Immunodepletion and Hypoxia Preconditioning of Mouse Compact Bone Cells as a Novel Protocol to Isolate Highly Immunosuppressive Mesenchymal Stem Cells
Compact bones (CB) are major reservoirs of mouse mesenchymal stem cells (mMSC). Here, we established a protocol to isolate MSC from CB and tested their immunosuppressive potential. Collagenase type II digestion of BM-flushed CB from C57B/6 mice was performed to liberate mMSC precursors from bone surfaces to establish nondepleted mMSC. CB cells were also immunodepleted based on the expression of CD45 (leukocytes) and TER119 (erythroid cells) to eliminate hematopoietic cells. CD45-TER119- CB cells were subsequently used to generate depleted mMSC. CB nondepleted and depleted mMSC progenitors were cultured under hypoxic conditions to establish primary mMSC cultures. CB depleted mMSC compared to nondepleted mMSC showed greater cell numbers at subculturing and had increased functional ability to differentiate into adipocytes and osteoblasts. CB depleted mMSC had high purity and expressed key mMSC markers (>85% Sca-1, CD29, CD90) with no mature hematopoietic contaminating cells (<5% CD45, CD11b) when subcultured to passage 5 (P5). Nondepleted mMSC cultures, however, were less pure and heterogenous with <72% Sca-1+, CD29+, and CD90+ cells at early passages (P1 or P2), along with high percentages of contaminating CD11b+ (35.6%) and CD45+ (39.2%) cells that persisted in culture long term. Depleted and nondepleted mMSC nevertheless exhibited similar potency to suppress total (CD3+), CD4+ and CD8+ T cell proliferation, in a dendritic cell allostimulatory one-way mixed lymphocyte reaction. CB depleted mMSC, pretreated with proinflammatory cytokines IFN-gamma, TNF-alpha, and IL-17A, showed superior suppression of CD8+ T cell, but not CD4+ T cell proliferation, relative to untreated-mMSC. In conclusion, CB depleted mMSC established under hypoxic conditions and treated with selective cytokines represent a novel source of potent immunosuppressive MSC. As these cells have enhanced immune modulatory function, they may represent a superior product for use in clinical allotransplantation.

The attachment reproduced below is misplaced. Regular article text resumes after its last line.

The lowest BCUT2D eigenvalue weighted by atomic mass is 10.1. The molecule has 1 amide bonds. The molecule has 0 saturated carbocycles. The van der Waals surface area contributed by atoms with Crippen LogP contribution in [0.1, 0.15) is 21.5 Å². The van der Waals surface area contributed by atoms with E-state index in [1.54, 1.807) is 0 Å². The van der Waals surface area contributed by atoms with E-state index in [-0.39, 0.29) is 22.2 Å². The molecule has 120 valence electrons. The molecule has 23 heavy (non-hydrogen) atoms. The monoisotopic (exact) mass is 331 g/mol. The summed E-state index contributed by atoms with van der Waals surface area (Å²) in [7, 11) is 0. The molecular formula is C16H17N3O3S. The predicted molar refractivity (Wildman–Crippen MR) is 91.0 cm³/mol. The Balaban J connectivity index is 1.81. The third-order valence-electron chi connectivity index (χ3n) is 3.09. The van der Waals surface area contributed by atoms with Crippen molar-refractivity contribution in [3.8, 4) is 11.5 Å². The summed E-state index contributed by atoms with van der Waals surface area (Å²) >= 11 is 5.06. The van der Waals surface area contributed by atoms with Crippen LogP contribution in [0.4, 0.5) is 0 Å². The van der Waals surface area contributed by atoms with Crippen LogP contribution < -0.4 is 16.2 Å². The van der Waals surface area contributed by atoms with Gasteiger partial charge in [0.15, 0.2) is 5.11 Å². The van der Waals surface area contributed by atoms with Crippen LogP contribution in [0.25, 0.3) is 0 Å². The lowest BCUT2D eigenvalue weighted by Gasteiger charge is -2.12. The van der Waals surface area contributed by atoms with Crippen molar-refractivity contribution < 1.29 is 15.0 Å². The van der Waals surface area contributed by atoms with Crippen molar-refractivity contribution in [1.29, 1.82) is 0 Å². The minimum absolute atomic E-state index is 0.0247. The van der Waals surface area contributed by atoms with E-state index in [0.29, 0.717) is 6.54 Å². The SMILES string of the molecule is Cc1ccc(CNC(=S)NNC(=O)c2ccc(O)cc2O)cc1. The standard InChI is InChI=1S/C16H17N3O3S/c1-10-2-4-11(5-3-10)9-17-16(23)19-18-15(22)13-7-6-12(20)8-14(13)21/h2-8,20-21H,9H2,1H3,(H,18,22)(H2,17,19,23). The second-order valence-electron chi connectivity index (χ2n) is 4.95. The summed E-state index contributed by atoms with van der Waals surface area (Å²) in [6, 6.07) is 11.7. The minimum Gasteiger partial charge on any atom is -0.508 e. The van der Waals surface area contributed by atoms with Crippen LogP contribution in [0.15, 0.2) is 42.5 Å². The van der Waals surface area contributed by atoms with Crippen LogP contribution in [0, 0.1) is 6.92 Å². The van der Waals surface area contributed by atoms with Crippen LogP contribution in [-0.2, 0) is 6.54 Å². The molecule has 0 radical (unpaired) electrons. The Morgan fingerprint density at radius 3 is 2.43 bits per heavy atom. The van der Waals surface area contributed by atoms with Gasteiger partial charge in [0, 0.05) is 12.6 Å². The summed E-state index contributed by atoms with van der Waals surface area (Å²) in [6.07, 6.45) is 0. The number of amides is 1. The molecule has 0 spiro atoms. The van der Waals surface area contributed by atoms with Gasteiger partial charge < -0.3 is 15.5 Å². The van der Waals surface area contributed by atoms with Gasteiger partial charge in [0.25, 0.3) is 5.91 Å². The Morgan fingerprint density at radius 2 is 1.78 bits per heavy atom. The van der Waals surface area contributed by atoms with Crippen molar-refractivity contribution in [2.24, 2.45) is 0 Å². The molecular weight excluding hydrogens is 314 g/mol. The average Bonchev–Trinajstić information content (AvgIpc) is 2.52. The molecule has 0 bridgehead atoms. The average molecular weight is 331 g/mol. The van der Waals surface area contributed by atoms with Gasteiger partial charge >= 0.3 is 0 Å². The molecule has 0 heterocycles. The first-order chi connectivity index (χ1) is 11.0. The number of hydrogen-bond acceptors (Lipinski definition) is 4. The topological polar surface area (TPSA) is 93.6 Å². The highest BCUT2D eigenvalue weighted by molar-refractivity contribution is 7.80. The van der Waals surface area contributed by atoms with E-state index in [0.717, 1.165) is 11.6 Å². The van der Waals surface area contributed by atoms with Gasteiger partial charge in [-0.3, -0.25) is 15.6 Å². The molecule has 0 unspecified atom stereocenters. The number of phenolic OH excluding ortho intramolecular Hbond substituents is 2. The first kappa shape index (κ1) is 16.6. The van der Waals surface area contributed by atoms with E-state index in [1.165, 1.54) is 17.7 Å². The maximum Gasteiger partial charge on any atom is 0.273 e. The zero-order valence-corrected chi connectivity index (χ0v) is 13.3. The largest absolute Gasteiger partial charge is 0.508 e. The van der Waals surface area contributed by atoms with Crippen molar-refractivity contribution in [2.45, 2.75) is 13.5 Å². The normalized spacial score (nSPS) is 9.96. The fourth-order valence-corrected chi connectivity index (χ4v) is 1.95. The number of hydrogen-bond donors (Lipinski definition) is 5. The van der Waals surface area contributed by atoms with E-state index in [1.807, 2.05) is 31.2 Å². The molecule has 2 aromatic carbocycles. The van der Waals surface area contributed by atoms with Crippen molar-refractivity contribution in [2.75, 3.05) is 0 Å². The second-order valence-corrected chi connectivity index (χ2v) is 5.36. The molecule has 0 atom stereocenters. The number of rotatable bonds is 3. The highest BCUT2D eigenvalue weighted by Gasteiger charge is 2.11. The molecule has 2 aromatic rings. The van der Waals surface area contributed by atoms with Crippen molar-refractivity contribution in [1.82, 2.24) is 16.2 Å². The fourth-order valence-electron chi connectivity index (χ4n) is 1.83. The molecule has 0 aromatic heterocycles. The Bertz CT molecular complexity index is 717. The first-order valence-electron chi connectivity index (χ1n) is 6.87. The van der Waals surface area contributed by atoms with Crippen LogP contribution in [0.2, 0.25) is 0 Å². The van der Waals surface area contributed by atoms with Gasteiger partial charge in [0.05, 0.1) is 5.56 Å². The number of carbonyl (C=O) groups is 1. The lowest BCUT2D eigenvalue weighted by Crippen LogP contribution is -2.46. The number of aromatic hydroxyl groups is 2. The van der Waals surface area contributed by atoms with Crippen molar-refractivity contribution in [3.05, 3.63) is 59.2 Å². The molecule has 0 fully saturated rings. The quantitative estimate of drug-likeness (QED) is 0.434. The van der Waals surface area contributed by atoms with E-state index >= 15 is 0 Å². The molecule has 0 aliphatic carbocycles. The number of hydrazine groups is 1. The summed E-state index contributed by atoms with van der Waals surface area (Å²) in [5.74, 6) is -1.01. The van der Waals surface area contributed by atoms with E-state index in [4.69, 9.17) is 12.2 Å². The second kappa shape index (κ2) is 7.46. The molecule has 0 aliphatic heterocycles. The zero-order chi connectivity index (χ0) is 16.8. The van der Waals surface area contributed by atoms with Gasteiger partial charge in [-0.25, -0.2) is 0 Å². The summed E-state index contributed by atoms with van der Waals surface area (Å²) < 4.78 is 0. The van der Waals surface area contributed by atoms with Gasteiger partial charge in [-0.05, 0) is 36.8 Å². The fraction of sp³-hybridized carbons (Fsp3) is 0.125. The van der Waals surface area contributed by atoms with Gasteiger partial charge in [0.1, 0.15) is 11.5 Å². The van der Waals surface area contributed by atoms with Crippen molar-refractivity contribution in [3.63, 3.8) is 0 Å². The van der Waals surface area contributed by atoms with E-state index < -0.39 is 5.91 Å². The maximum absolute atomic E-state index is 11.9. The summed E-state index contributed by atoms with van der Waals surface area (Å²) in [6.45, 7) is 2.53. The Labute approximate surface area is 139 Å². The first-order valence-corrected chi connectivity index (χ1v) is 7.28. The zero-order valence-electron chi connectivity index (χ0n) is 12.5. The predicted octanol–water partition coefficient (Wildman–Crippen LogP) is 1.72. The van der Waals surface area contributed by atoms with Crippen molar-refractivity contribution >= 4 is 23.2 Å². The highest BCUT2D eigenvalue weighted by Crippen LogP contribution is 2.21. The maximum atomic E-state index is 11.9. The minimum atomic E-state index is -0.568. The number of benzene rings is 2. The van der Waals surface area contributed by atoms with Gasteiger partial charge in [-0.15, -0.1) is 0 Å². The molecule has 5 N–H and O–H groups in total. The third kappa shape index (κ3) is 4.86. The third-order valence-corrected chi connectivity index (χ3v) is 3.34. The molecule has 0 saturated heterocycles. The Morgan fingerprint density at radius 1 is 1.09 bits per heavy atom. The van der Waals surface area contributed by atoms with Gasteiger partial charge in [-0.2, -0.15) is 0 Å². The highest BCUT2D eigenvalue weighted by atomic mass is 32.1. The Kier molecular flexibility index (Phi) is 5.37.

|ISBN||1557-8534 (Electronic) 1547-3287 (Linking)|
|Authors||Sivanathan, K. N.; Gronthos, S.; Grey, S. T.; Rojas-Canales, D.; Coates, P. T.|
|Responsible Garvan Author|
|Publisher Name||STEM CELLS|
|URL link to publisher's version||https://www.ncbi.nlm.nih.gov/pubmed/27998209|